Tuesday, October 29th, 2019
Imagine coming home from a long, successful voyage: that warm feeling of accomplishment, the looking back, the winding down and, inevitably, the parting of ways. Then, deservedly, the sitting down and stretching one’s legs in a comfy armchair. Right?
Well, think again. Sailing home from World Voyage 7 in Picton Castlewas all of the above, sure. Only slightly compressed. Condensed. Like a zipped-up file. For the ship, port stops are a transitional period. There is hardly a clear-cut line between the end of one voyage and the beginning of the next. True, crew pays off and a fresh lot signs on. But the ship remains in commission.
Planning for the summer campaign had, in fact, started many months earlier during WV7. Preparations were well advanced by the time Picton Castle made Lunenburg on June 1. The usual end-of-voyage routine of administrative tasks, cleaning and re-stowing went parallel with necessary modifications for the summer and our regime of planned maintenance. Seeing the ship and her crew idle? No chance.
The engineering department was burning the midnight oil. An additional 4 septic tanks were installed in the engineer’s hold, increasing our holding capacity from 530 gallons to a whopping 1600 gallons. The plumbing going with this had to be installed, re-routing every single sink, shower, floor drain or head to the tanks. Prep work for this had commenced at Cape Town, but the bulk of the work could only be undertaken once the tanks were installed. And the tanks were waiting for us in Lunenburg.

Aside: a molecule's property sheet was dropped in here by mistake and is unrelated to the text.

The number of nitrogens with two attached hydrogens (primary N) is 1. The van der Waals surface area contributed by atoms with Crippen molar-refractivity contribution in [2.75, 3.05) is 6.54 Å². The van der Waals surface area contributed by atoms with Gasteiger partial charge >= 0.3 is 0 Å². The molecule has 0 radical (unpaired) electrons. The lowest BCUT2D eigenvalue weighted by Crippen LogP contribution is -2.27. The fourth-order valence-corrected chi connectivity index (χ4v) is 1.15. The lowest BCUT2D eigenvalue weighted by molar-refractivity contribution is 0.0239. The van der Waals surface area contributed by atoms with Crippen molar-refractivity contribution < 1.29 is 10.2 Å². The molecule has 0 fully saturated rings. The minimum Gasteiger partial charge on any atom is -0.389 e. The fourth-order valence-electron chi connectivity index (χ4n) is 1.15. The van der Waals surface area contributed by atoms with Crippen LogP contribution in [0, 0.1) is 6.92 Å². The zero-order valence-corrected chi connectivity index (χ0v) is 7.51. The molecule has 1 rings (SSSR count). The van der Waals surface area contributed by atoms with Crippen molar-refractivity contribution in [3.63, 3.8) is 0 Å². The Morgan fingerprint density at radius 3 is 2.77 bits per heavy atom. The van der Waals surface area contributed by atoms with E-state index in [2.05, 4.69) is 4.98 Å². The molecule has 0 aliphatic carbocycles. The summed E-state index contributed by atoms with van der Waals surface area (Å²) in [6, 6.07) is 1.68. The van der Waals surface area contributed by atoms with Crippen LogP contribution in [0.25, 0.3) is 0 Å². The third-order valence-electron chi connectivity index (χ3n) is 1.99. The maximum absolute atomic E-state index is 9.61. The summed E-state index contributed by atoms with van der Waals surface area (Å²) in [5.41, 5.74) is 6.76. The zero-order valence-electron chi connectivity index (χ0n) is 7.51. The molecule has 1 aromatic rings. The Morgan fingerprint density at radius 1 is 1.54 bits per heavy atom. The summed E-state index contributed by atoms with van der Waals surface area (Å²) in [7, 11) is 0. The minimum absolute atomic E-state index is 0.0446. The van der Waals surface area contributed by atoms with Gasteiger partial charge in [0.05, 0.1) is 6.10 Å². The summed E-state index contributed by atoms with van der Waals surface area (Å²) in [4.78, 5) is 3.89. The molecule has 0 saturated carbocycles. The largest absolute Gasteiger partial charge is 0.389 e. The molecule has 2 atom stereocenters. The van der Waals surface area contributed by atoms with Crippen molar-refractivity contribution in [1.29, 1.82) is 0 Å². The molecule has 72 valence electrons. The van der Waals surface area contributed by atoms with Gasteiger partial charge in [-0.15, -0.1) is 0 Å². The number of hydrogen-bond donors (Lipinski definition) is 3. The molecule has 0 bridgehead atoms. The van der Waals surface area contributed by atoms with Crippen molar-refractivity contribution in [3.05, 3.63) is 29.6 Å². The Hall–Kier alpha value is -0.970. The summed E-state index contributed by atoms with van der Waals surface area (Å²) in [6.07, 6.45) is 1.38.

Long hours indeed, for engineers and deck crew alike. But the perks of being in port must not be forgotten: Getting some rostered time off; seeing families and friends; stretching one’s legs ashore; meals at a restaurant; long showers; no night watches; and the modern conveniences of shops and internet.
We had a fortnight for the turnaround. A fortnight to transform our barque from a long-passage maker into what is possibly the centrepiece of the Tall Ships Challenge Great Lakes 2019. Was the ship ready when she sailed from Lunenburg for the vast interior of North America on June 15? As ready as any ship could be.
New hands had signed on for the first leg towards Toronto. Training and ship familiarisation was conducted under the watchful eyes of the Mate. Drills in emergency preparedness and response. Sail drills. Ship’s routine. All the things we do to prepare for going to sea. Sailing PICTON CASTLE is so much more than knots, splices, and terminology.
Picton Castle went to anchor in Lunenburg harbour on the evening prior to departure. Good thing to do. No more distractions, and a pure focus on the ship and the passage ahead in the settled quiet of our anchorage.